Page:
Date: October 30, 2020
Convert says family has been 'hunted' for years.
By Our East Africa Correspondent
NAIROBI, Kenya (Morning Star News) – A Christian in Somalia long persecuted for his faith had not seen his children attacked until this month, when an assault on his 7-year-old son sent him to the hospital for three days.
The convert from Islam told Morning Star News he had finished a Bible study with other underground Christians on Oct. 9 in Dhobley, in Somalia’s Lower Juba administrative region, when area Muslims sent boys about 13 years old to assault his son as he returned from a shop at about 6 p.m.
“My son was attacked by three boys who beat him and injured his private parts,” the father, whose name is withheld for security purposes, told Morning Star News by phone. “He suffered a swollen and injured face as well as an injured left hand from a knife. My son lost a lot of blood and was rushed by one of the secret believers to a nearby dispensary in Dhobley.”
He said his son is still suffering the effects of the attack and needs specialized medication that he hopes can be obtained in Kenya; Dhobley is about 50 kilometers (31 miles) from Somalia’s border with Kenya.
“It is not possible to get justice in this part of Somalia where almost everyone is a Muslim,” he said. “We are being hunted down like wild animals because of putting our faith in Issa [Jesus]. Always our security is at stake. We need prayers and financial support for the treatment of my son.”
The father of five children, the oldest 7 and the youngest 4 months old, said Muslims began targeting him soon after he left Islam eight years ago. After arriving in Kenya in 2012 from another country undisclosed for security reasons, he met a German missionary couple in Wajir who shared the gospel with him. Two months later, he said, he decided to follow Christ.
“Soon Muslims discovered my new faith in Christ due to my frequent visit to the home of the missionary couple,” he said.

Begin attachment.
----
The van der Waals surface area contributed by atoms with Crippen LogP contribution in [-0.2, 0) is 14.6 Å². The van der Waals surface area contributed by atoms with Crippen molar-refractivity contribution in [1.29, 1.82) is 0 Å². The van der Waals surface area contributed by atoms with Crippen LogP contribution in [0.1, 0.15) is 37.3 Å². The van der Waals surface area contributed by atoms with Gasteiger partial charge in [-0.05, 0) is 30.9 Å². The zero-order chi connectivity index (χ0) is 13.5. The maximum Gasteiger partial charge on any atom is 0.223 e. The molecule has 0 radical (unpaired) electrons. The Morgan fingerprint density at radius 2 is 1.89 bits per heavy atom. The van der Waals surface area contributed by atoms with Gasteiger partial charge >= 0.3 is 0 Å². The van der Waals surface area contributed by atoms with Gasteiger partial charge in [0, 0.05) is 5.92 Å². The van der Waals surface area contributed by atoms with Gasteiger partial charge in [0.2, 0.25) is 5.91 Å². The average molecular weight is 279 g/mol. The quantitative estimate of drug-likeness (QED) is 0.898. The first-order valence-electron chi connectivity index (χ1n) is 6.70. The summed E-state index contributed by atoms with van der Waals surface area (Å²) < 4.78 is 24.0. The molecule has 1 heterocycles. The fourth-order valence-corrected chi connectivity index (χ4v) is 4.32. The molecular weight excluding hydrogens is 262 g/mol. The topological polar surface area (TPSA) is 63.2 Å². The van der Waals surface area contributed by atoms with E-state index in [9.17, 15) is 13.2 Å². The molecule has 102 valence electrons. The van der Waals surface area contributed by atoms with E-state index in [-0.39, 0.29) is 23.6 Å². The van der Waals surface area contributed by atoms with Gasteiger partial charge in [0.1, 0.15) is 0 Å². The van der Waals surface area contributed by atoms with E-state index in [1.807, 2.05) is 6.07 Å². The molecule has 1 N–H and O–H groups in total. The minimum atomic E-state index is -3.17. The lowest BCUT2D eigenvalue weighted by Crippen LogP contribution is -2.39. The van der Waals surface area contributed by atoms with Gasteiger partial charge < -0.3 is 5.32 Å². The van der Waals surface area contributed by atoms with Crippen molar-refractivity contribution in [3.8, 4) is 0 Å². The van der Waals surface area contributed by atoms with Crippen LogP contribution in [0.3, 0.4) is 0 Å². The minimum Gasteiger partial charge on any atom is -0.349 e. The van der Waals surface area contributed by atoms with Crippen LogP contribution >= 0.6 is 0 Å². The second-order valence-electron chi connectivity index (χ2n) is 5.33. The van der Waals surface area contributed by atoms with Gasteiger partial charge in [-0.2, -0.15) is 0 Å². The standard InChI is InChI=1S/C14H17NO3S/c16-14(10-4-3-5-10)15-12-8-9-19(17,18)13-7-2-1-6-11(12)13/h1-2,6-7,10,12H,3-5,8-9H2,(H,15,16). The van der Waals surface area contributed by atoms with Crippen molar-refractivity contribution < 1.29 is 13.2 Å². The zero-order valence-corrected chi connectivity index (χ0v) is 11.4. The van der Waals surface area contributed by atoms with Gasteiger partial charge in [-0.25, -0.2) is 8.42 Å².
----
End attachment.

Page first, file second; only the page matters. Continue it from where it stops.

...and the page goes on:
He fled to Dadaab refugee camp near Kenya’s border with Somalia, where he married a Somali refugee. They rented a house in Liboi on the Kenyan side of the border, and soon he began holding small fellowship meetings.
When his wife put her faith in Christ in 2013, her father, who had opposed their marriage, soon learned about her conversion and showed up in Liboi from his quarters in the Dadaab complex’s Ifo refugee camp.
“He was so furious he forcefully entered into my room and destroyed some of my belongings, beddings and utensils,” the Christian said. “Then he turned to my wife and began slapping her and beat her with a stick, which led to a miscarriage of a 6-month fetus. Immediately he took her away with all of our properties to a far location inside Somalia.”
Communication with his wife was cut off for three years, he said. In 2016 his mother-in-law informed him of his wife’s whereabouts, he said.
In August 2016, his wife arrived from Somalia still professing her faith in Christ, and they were happily reunited. By September 2017, Muslims in Liboi had discovered their whereabouts and beat him with sticks, injuring his left leg, he said. In an effort to escape further assaults, they began moving from one rented house in Liboi to another.
“In November 2018, my father-in-law and other Muslims organized to kill me while I was coming from the market,” he said. “Three men stopped me and started beating me with sticks and blows. I became unconscious.”
Passers-by took him to a nearby dispensary, where he received treatment for severe pain in his back, as well as injuries to his left hand and knee.
His father-in-law again showed up at his home in Liboi in July 2019 and again struck his wife, he said.
“He entered my house and started quarreling and uttering abusive words and immediately began slapping her in front of me, and then he took her away the second time and locked her in his house while she was eight months pregnant,” he told Morning Star News.
He reported the attack to police, who recovered his wife. She received immediate hospital treatment for her injuries.
“After three days, she gave birth,” her husband said. “My father-in-law was locked down in the jail cell [in Kenya]. The Muslims threatened to kill me, so I requested the police to release him, which they did.”
Islamist pressure forced him to move his family to Dhobley, Somalia in July. He began attending underground prayer meetings, and when area Muslims learned about them, he and his family were forced to move to another village in the vicinity.
“This time ‘round, the Muslims used young boys to attack my son,” said the convert, who has moved with his family to yet another area undisclosed for security reasons. “This incident traumatized us as a family, which led to high blood pressure for my wife. I am sure that I will overcome all these persecutions with the help from Christ. Our lives are in the hands of Christ. We needs prayers at this difficult moment and for the recovery of my son.”
Somalia is ranked 3rd on Christian support group Open Doors’ 2020 World Watch List of the 50 countries where it is most difficult to be a Christian; Kenya is ranked 44th .